ABSTRACT of 2016-17. Basic analysis of variance revealed


The present study was carried out to probe
the direct and indirect selection indices in fifteen chickpea (Cicer arietinum
L.)  genotypes. The experiment was conducted
at Gram Breeding Research Station, Kallurkot, Pakistan, during Rabi season of
2016-17. Basic analysis of variance revealed that all the genotypes were significantly
different (p?0.01) for all the traits. The path coefficient analysis showed
that the harvest index had greatest direct effect on yield (0.527) which was followed
by number of pods plant-1 (0.498) and 100 seed weight (0.452).
Correlation coefficient studies showed highly significant correlation between
harvest index and yield (0.941) followed by number of pods plant-1
(0.924) and 100 seed weight (0.502) signifying the importance of these traits
for crop improvement. Correlation and path coefficient analysis studies showed
that harvest index, number of pods plant-1 and 100 seed weight have
positive and significant correlation to grain yield coupled with high direct
positive effect. Therefore, these traits may be focused while attempting chickpea
genetic improvement program.

Keywords: Correlation,
chickpea, direct, indirect indices,
grain yield.


Chickpea is one of the first grain legume crops to be domesticated by
humans in old world (Van der Maesen, 1972). 
It is cheap and rich source of protein (20%), along with 60% carbohydrates
and 1.6% fats (Ali and Ahsan, 2012). The crop is being cultivated in more than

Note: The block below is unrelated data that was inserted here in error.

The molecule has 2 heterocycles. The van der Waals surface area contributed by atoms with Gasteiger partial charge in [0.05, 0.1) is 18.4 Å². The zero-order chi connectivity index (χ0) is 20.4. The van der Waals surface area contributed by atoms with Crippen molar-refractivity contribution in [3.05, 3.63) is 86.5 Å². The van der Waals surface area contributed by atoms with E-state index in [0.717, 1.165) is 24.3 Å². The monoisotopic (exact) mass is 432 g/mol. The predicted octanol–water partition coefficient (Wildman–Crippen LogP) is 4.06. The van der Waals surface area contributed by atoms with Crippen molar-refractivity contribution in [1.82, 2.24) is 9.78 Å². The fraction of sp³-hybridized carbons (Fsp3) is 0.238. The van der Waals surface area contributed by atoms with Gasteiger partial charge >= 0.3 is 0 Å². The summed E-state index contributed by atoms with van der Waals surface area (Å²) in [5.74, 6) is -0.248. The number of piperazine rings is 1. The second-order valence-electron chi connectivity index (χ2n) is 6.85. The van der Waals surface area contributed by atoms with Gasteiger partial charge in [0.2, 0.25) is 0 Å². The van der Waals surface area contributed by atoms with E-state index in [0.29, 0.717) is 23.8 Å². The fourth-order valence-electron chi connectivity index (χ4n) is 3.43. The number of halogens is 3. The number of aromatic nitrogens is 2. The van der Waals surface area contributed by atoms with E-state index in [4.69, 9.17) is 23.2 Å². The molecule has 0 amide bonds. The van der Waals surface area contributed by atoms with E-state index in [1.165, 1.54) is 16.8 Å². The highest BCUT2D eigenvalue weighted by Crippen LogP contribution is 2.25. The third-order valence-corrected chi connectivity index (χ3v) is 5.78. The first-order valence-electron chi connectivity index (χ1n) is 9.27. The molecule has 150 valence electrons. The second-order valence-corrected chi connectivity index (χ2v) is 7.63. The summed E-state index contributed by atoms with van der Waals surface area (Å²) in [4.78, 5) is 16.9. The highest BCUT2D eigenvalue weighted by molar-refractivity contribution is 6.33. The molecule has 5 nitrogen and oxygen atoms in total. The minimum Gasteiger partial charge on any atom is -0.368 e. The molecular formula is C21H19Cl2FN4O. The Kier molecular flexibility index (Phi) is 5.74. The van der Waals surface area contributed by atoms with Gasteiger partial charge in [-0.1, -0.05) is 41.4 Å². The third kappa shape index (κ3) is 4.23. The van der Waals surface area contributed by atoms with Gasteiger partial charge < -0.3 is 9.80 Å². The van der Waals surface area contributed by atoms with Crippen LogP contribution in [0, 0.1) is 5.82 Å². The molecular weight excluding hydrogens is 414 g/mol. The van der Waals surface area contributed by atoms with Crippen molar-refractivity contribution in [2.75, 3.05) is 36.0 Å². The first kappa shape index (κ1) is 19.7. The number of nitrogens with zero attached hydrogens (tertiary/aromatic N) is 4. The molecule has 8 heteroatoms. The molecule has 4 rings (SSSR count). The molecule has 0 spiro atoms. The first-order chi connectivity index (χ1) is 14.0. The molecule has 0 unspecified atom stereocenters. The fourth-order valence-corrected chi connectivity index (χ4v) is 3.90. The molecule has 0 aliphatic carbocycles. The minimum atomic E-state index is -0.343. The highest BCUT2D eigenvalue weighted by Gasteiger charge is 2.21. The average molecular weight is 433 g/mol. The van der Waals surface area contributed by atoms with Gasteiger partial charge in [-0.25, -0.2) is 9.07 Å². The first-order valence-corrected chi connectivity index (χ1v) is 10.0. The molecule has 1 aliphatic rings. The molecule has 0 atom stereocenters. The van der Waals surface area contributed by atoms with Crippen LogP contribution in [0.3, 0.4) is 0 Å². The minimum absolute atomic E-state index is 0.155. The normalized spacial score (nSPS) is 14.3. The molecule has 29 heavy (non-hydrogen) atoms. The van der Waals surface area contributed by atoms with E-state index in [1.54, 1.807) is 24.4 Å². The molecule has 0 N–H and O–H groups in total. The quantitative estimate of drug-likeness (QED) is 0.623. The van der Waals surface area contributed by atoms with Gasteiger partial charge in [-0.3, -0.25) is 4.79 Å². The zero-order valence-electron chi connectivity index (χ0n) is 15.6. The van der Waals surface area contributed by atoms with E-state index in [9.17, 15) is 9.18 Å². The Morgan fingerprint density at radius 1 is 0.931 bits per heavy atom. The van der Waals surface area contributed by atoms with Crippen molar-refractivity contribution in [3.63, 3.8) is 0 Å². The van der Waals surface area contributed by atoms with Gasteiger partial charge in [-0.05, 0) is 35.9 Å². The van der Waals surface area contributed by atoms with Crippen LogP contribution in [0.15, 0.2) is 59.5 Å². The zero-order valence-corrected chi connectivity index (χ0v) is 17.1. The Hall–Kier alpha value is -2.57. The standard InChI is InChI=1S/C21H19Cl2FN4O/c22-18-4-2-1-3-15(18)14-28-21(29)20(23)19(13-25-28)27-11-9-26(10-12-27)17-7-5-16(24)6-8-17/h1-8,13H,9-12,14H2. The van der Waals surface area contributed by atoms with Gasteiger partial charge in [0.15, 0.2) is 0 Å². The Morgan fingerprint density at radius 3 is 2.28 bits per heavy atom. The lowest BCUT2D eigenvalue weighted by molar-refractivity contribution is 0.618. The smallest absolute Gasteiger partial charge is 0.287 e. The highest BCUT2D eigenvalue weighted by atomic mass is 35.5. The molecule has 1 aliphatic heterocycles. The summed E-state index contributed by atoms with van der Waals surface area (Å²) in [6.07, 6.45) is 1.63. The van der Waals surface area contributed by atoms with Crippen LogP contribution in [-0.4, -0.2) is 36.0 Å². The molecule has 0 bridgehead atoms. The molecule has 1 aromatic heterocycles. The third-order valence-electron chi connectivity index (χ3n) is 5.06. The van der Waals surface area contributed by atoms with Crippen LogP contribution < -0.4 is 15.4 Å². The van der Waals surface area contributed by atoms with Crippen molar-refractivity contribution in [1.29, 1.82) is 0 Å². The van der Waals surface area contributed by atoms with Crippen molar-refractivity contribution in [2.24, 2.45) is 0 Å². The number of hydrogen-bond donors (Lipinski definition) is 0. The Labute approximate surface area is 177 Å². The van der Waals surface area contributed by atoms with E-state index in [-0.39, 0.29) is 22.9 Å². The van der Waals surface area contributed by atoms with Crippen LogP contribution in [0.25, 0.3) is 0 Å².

30 countries of almost all the continents including Asia, Europe, North America,
South America, Australia and Africa (Mushtaq et al., 2013). Chickpea is the important
rabi pulse crop contributing about 76% share in total pulses production of
Pakistan, occupying > 5 % of the area under rabi crops. But the crop has
been facing from 15-18% decline in production due to erratic trends in amount
and frequency of rainfalls, as the crop’s major share is obtained from Thal
region solely dependent on rain (Pakistan
Economic Survey 2015-16). Irrespective of the fact that the crop ranks
second (after India) in terms of acreage, productivity of the crop on per unit
area basis in Pakistan is far below (276 kg ha-1) than the  average world’s production of 952 kg ha-1
(FAO STAT, 2014). Therefore, the evolution of potent cultivars of chickpea is dire
needed to uplift the yield on existing area.

Determination of type and strength of association among various
yield traits and their impact on the final yield is imperative for selection of
suitable germplasm for fruitful breeding programs. For improvement in chickpea
genotypes it is necessary to understand the genetic basis of yield and related
traits. The path coefficient analysis for yield contributing traits will be
helpful in sorting out the most effective plant variable on which the selection
should rely upon.

In most of the biological systems
various traits are interlinked with each other to produce the final phenotype.
The complexity increases with increasing number of factors interlinked in the
system. So identification of the most related and effective parameter for
selection becomes a difficult task for a scientist attempting to improve that
particular system. Under such complexity, the path coefficient analysis helps